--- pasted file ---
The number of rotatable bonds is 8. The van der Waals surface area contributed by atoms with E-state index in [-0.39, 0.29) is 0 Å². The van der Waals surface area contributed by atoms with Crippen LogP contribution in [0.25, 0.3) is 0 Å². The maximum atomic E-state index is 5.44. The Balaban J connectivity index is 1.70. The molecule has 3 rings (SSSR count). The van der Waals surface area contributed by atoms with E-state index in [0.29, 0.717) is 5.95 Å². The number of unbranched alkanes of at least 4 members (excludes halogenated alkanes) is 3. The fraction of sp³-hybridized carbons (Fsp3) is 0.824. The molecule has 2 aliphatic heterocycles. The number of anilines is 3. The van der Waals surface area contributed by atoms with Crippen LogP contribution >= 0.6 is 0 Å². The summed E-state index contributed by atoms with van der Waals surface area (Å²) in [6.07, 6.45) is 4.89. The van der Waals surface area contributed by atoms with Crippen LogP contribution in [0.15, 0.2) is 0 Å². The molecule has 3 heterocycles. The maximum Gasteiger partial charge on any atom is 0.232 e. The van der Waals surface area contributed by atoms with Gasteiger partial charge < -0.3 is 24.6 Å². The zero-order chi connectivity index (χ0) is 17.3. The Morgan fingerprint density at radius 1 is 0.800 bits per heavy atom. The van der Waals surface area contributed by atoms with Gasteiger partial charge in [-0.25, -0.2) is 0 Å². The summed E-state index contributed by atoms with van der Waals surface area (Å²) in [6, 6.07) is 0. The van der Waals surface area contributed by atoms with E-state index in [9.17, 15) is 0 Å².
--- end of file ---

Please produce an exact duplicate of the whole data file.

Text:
The number of rotatable bonds is 8. The van der Waals surface area contributed by atoms with E-state index in [-0.39, 0.29) is 0 Å². The van der Waals surface area contributed by atoms with Crippen LogP contribution in [0.25, 0.3) is 0 Å². The maximum atomic E-state index is 5.44. The Balaban J connectivity index is 1.70. The molecule has 3 rings (SSSR count). The van der Waals surface area contributed by atoms with E-state index in [0.29, 0.717) is 5.95 Å². The number of unbranched alkanes of at least 4 members (excludes halogenated alkanes) is 3. The fraction of sp³-hybridized carbons (Fsp3) is 0.824. The molecule has 2 aliphatic heterocycles. The number of anilines is 3. The van der Waals surface area contributed by atoms with Crippen LogP contribution >= 0.6 is 0 Å². The summed E-state index contributed by atoms with van der Waals surface area (Å²) in [6.07, 6.45) is 4.89. The van der Waals surface area contributed by atoms with Crippen LogP contribution in [0.15, 0.2) is 0 Å². The molecule has 3 heterocycles. The maximum Gasteiger partial charge on any atom is 0.232 e. The van der Waals surface area contributed by atoms with Gasteiger partial charge < -0.3 is 24.6 Å². The zero-order chi connectivity index (χ0) is 17.3. The Morgan fingerprint density at radius 1 is 0.800 bits per heavy atom. The van der Waals surface area contributed by atoms with Gasteiger partial charge in [-0.25, -0.2) is 0 Å². The summed E-state index contributed by atoms with van der Waals surface area (Å²) in [6, 6.07) is 0. The van der Waals surface area contributed by atoms with E-state index in [9.17, 15) is 0 Å².